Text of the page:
Will Meg Whitman's Stands Against Prop. 187 and Arizona's SB 1070 Chill Her Likely Voters?
Republicans are hopeful the anti-immigration fervor does the same for their ticket despite the party's gubernatorial nominee having billboards in Latino communities that declare, "No a la Proposici n 187 y no a la ley de Arizona."
(Translation: "No on Proposition 187 and no on the Arizona law.")
The billionaire repeats the same anti-187/SB 1070 message in Spanish-language radio commercials, but one place you won't find it is on her English-language website.
Huh? Why's that?
Oh, because most voters already know her immigration views as they came up during the primary, claims a Latino campaign spokesman.
"I don't think there's much confusion as to where we stand on the Arizona law," Hector Barajas tells the Sun. "Within the Spanish-speaking audience, there have been questions--because we have `Republican' by our name--as to whether we support the Arizona law or not."
We all know her views on gun control, the death penalty and prison reform from the primary also, but those are clearly repeated on her site.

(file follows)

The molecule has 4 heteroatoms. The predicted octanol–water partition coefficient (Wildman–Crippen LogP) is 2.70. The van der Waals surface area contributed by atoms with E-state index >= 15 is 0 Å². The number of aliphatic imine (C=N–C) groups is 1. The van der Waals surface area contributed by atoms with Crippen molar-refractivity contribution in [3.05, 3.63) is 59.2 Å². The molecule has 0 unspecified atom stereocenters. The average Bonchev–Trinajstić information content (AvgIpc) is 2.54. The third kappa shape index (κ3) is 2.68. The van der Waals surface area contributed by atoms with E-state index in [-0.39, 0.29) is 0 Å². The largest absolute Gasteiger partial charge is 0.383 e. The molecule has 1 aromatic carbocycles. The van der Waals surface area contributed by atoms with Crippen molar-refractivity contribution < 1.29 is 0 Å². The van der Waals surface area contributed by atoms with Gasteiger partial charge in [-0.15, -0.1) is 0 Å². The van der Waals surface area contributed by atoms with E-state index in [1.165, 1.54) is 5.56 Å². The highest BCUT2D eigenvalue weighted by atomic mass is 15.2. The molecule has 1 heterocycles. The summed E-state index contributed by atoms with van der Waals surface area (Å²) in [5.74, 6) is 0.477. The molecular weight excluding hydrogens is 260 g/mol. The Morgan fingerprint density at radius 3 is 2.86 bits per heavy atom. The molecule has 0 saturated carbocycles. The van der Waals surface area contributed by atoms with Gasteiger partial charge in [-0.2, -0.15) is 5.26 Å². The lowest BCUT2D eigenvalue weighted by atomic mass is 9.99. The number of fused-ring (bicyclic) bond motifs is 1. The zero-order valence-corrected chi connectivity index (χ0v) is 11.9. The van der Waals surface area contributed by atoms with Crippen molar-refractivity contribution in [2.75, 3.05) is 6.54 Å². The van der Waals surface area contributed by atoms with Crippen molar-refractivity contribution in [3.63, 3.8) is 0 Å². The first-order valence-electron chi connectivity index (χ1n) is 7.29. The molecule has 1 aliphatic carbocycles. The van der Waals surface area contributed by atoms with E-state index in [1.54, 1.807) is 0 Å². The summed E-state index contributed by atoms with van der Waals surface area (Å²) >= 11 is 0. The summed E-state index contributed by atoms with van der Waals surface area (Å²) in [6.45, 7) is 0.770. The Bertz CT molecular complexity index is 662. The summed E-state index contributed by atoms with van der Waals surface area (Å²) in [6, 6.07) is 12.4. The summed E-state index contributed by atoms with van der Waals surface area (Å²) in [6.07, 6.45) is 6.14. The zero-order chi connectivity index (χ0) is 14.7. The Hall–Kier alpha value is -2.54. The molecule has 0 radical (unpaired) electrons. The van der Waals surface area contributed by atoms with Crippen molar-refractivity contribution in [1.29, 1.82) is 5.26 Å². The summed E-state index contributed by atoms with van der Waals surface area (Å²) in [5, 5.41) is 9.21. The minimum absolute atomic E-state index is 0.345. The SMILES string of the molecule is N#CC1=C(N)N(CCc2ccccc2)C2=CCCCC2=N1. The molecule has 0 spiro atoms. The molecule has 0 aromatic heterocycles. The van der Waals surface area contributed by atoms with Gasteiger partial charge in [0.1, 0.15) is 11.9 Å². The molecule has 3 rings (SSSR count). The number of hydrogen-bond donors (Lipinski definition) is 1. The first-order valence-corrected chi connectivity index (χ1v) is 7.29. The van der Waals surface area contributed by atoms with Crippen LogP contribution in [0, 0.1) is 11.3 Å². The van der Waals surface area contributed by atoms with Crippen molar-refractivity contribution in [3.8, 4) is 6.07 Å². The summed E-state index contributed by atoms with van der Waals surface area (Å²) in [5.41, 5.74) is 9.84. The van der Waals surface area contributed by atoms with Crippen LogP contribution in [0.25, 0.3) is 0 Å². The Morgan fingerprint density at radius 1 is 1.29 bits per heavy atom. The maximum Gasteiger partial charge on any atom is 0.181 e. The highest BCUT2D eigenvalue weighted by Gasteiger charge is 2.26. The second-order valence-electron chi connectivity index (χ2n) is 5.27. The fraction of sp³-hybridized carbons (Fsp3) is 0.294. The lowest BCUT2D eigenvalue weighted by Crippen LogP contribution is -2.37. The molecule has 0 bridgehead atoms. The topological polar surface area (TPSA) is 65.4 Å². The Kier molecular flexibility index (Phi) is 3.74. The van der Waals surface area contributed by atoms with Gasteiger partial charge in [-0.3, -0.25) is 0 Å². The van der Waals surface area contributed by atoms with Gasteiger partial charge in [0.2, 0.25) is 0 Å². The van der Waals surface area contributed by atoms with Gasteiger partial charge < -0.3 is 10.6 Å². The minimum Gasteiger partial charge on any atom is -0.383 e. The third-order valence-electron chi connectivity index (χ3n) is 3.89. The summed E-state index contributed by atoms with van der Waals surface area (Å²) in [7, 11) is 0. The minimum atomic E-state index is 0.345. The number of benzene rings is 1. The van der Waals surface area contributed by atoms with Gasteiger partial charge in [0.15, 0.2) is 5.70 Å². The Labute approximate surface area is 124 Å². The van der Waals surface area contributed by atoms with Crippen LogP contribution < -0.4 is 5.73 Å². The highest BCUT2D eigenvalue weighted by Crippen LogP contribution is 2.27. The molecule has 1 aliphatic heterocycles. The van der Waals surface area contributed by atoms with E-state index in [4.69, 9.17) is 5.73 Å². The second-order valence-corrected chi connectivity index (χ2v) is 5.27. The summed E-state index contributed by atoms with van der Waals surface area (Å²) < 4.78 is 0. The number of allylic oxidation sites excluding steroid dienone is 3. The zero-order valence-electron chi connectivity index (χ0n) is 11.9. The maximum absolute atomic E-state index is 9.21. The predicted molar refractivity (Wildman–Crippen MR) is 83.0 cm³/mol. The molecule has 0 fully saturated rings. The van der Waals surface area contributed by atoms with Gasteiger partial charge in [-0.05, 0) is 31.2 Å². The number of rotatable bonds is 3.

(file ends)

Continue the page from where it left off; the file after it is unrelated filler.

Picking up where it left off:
Some in her party aren't eating the chicken taco Whitman is serving, raising fears she could drive away conservatives, other anti-illegals Republicans and, of course, those precocious teabaggers.
Of course, it's not like conservatives, other anti-illegals Republicans and those precocious teabaggers are going to vote for Governor Moonbeam 2.0. As one academic points out in the piece, "All Meg Whitman has to do is be a little to the right of Jerry Brown."
Hey, is that a snarky reference to Arnold Schwarzenegger?
Whomever that is a snarky reference to, Whitman's immigration talk worries Tim Donnelly, the Republican candidate for the 59th Assembly District seat, even if it is only coming out of one side of her mouth.